Wilson said she made an adjustment and was able to pin Poenar to win a world title with her left hand on the second go.

“She got me so mad with the first go; I yelled at her, but not in a mean way,” Wilson said.

Winning the title her left hand, she said, was “a surprise and definitely a shock.”

Wilson has been competing in the sport for about 6½ years, but she didn’t even train her left arm for the first year. When she noticed her right arm was getting bigger than her left, she started pulling with both arms.

Arm wrestler LiErin Wilson trains on Thursday with Ben Bledsoe, a professional arm wrestler, at Fit 24/7 Gym in Durango. (Jerry McBride/Durango Herald)

“My right hand is bigger than my left so to win a world title with it is kind of crazy,” she said.

Wilson, who is right-hand dominant, then competed in the right-hand championships on Oct. 1. The title with her left hand, however, didn’t give her much of a boost of confidence heading into the right-hand competition.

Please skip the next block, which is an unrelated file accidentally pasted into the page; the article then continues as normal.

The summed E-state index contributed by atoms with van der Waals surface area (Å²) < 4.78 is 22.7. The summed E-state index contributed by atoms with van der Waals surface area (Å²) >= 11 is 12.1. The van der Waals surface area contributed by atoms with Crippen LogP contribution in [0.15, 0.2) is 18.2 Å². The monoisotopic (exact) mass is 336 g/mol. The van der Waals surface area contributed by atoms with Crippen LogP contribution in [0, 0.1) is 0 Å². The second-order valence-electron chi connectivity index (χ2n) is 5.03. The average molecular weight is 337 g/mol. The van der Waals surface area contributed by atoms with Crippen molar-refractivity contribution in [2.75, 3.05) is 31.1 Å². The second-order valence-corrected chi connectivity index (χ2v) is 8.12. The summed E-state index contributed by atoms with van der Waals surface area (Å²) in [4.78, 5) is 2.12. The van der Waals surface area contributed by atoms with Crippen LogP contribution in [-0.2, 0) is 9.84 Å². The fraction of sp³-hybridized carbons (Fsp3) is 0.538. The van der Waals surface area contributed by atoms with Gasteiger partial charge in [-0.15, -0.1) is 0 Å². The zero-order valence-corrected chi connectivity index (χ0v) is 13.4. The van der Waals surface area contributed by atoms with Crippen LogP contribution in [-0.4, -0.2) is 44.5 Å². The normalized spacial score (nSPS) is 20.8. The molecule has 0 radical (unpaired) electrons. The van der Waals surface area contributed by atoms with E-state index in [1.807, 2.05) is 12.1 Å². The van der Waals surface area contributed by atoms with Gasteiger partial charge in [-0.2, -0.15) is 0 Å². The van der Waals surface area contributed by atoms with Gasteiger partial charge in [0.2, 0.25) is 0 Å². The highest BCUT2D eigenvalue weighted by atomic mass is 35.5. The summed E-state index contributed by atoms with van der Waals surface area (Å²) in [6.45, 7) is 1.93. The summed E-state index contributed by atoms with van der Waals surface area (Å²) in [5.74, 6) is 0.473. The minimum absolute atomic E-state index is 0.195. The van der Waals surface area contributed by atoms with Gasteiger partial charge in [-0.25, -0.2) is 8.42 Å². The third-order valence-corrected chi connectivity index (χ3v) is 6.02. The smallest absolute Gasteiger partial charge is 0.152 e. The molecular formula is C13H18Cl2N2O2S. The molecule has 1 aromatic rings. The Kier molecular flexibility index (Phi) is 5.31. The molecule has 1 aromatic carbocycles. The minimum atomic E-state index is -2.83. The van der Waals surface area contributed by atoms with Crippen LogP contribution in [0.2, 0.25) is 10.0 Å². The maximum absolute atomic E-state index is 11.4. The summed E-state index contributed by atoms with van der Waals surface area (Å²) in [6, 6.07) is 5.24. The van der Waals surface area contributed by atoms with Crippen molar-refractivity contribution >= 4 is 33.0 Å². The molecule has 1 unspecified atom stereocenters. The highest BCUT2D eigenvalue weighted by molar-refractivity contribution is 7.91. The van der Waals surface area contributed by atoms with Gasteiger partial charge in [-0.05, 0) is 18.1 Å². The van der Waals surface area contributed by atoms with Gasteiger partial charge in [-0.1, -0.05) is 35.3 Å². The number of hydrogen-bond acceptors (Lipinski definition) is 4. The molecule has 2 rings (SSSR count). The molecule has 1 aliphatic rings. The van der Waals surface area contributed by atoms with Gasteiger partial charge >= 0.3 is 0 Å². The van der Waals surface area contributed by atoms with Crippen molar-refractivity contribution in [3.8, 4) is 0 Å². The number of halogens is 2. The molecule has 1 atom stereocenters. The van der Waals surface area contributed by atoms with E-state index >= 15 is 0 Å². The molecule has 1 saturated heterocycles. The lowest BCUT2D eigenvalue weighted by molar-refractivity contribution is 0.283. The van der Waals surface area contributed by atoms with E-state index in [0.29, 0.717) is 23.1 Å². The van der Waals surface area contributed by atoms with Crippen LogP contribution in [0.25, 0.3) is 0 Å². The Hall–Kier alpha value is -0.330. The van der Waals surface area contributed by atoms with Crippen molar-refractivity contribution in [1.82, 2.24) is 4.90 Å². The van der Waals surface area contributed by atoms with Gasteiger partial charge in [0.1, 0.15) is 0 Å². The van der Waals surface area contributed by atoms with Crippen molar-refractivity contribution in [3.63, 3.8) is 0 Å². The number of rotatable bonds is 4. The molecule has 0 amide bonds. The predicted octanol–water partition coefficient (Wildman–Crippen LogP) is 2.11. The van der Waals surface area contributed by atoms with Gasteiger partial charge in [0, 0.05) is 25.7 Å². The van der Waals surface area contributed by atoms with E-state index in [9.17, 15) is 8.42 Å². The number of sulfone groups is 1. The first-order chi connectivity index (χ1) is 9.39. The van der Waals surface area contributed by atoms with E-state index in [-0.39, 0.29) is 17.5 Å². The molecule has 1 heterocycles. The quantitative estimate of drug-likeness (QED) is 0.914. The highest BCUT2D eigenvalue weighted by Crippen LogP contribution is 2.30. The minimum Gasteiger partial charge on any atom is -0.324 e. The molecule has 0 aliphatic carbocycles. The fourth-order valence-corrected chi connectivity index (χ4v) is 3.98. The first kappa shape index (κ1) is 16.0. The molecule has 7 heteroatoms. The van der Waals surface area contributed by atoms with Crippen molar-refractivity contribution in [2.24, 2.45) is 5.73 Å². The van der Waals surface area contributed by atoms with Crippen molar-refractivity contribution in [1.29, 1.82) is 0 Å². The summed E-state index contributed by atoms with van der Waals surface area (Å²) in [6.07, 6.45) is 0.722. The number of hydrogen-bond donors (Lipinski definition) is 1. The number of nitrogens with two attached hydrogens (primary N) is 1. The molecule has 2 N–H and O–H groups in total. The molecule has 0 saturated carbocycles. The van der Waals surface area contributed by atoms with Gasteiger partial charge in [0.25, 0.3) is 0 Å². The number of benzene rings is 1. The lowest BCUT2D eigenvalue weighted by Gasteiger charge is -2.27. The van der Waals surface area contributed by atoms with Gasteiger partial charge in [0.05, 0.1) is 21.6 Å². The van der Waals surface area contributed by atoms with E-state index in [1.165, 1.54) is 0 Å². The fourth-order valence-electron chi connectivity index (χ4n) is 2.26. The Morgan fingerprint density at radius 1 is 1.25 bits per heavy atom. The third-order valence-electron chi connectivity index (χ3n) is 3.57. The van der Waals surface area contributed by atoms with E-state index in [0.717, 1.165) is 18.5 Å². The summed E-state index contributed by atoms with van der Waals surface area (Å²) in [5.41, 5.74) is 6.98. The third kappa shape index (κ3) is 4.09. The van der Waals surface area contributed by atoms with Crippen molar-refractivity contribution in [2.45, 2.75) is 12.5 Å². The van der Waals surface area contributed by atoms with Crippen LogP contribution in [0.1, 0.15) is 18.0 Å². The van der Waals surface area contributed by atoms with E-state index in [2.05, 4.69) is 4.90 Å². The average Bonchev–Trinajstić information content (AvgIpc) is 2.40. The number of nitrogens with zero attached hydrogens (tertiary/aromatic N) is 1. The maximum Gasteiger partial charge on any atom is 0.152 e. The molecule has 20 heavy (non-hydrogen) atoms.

“It made me a little worried,” Wilson said. “I was thinking maybe all of these girls are right-handed too, and they’re coming to get me. I was nervous. Did I train hard enough?”

Once the competition started, however, Wilson didn’t waste any time pinning her opponents.

“I pretty much flash-pinned everybody right-handed,” she said.

In the finals, she had another rematch with a girl she beat previously in the bracket, Emma Brann of Sweden.

She got mad again in the finals.

“I got a false start warning,” she said. “Personally, I don’t think it was.”

In the second go, Wilson said she was nice and slowly pulled Brann over, but the result was still a quick pin.